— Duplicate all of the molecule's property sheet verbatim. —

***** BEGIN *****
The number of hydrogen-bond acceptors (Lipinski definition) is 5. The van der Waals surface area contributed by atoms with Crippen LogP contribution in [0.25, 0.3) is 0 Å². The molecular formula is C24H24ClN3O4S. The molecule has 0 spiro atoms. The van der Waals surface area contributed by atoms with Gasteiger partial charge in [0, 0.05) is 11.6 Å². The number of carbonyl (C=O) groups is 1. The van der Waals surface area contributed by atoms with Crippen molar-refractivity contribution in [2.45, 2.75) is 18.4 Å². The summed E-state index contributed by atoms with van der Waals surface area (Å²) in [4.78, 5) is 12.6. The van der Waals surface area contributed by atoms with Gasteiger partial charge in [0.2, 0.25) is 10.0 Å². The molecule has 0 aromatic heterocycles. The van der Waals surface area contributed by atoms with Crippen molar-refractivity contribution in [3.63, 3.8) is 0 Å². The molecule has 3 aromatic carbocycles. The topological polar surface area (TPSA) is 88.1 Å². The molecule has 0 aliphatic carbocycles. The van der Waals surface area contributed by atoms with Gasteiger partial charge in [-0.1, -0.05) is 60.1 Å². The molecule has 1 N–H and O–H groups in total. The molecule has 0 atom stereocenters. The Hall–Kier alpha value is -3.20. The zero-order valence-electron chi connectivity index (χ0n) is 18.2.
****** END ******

The number of hydrogen-bond acceptors (Lipinski definition) is 5. The van der Waals surface area contributed by atoms with Crippen LogP contribution in [0.25, 0.3) is 0 Å². The molecular formula is C24H24ClN3O4S. The molecule has 0 spiro atoms. The van der Waals surface area contributed by atoms with Gasteiger partial charge in [0, 0.05) is 11.6 Å². The number of carbonyl (C=O) groups is 1. The van der Waals surface area contributed by atoms with Crippen molar-refractivity contribution in [2.45, 2.75) is 18.4 Å². The summed E-state index contributed by atoms with van der Waals surface area (Å²) in [4.78, 5) is 12.6. The van der Waals surface area contributed by atoms with Gasteiger partial charge in [0.2, 0.25) is 10.0 Å². The molecule has 0 aromatic heterocycles. The van der Waals surface area contributed by atoms with Crippen molar-refractivity contribution in [3.63, 3.8) is 0 Å². The molecule has 3 aromatic carbocycles. The topological polar surface area (TPSA) is 88.1 Å². The molecule has 0 aliphatic carbocycles. The van der Waals surface area contributed by atoms with Gasteiger partial charge in [-0.1, -0.05) is 60.1 Å². The molecule has 1 N–H and O–H groups in total. The molecule has 0 atom stereocenters. The Hall–Kier alpha value is -3.20. The zero-order valence-electron chi connectivity index (χ0n) is 18.2.